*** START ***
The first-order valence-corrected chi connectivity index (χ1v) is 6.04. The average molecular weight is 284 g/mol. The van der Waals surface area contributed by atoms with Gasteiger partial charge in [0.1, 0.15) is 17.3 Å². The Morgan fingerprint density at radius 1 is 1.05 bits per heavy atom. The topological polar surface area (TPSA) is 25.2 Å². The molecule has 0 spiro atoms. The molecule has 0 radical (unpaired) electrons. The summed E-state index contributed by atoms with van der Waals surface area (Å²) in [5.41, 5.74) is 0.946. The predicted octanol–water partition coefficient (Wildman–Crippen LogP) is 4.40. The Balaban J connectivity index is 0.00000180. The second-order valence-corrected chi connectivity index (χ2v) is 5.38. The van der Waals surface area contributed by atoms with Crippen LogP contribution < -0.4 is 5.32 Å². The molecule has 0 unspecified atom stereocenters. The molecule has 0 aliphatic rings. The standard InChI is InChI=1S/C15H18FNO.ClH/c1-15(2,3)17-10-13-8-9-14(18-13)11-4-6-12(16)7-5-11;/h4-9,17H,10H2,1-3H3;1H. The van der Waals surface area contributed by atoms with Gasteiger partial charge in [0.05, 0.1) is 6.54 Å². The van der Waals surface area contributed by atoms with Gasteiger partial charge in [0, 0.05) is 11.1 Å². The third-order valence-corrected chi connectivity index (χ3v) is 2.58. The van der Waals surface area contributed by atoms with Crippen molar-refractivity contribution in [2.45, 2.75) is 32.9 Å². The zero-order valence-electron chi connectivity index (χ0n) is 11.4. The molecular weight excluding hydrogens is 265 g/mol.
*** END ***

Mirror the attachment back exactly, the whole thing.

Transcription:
The first-order valence-corrected chi connectivity index (χ1v) is 6.04. The average molecular weight is 284 g/mol. The van der Waals surface area contributed by atoms with Gasteiger partial charge in [0.1, 0.15) is 17.3 Å². The Morgan fingerprint density at radius 1 is 1.05 bits per heavy atom. The topological polar surface area (TPSA) is 25.2 Å². The molecule has 0 spiro atoms. The molecule has 0 radical (unpaired) electrons. The summed E-state index contributed by atoms with van der Waals surface area (Å²) in [5.41, 5.74) is 0.946. The predicted octanol–water partition coefficient (Wildman–Crippen LogP) is 4.40. The Balaban J connectivity index is 0.00000180. The second-order valence-corrected chi connectivity index (χ2v) is 5.38. The van der Waals surface area contributed by atoms with Crippen LogP contribution < -0.4 is 5.32 Å². The molecule has 0 unspecified atom stereocenters. The molecule has 0 aliphatic rings. The standard InChI is InChI=1S/C15H18FNO.ClH/c1-15(2,3)17-10-13-8-9-14(18-13)11-4-6-12(16)7-5-11;/h4-9,17H,10H2,1-3H3;1H. The van der Waals surface area contributed by atoms with Gasteiger partial charge in [0.05, 0.1) is 6.54 Å². The van der Waals surface area contributed by atoms with Gasteiger partial charge in [0, 0.05) is 11.1 Å². The third-order valence-corrected chi connectivity index (χ3v) is 2.58. The van der Waals surface area contributed by atoms with Crippen molar-refractivity contribution in [2.45, 2.75) is 32.9 Å². The zero-order valence-electron chi connectivity index (χ0n) is 11.4. The molecular weight excluding hydrogens is 265 g/mol.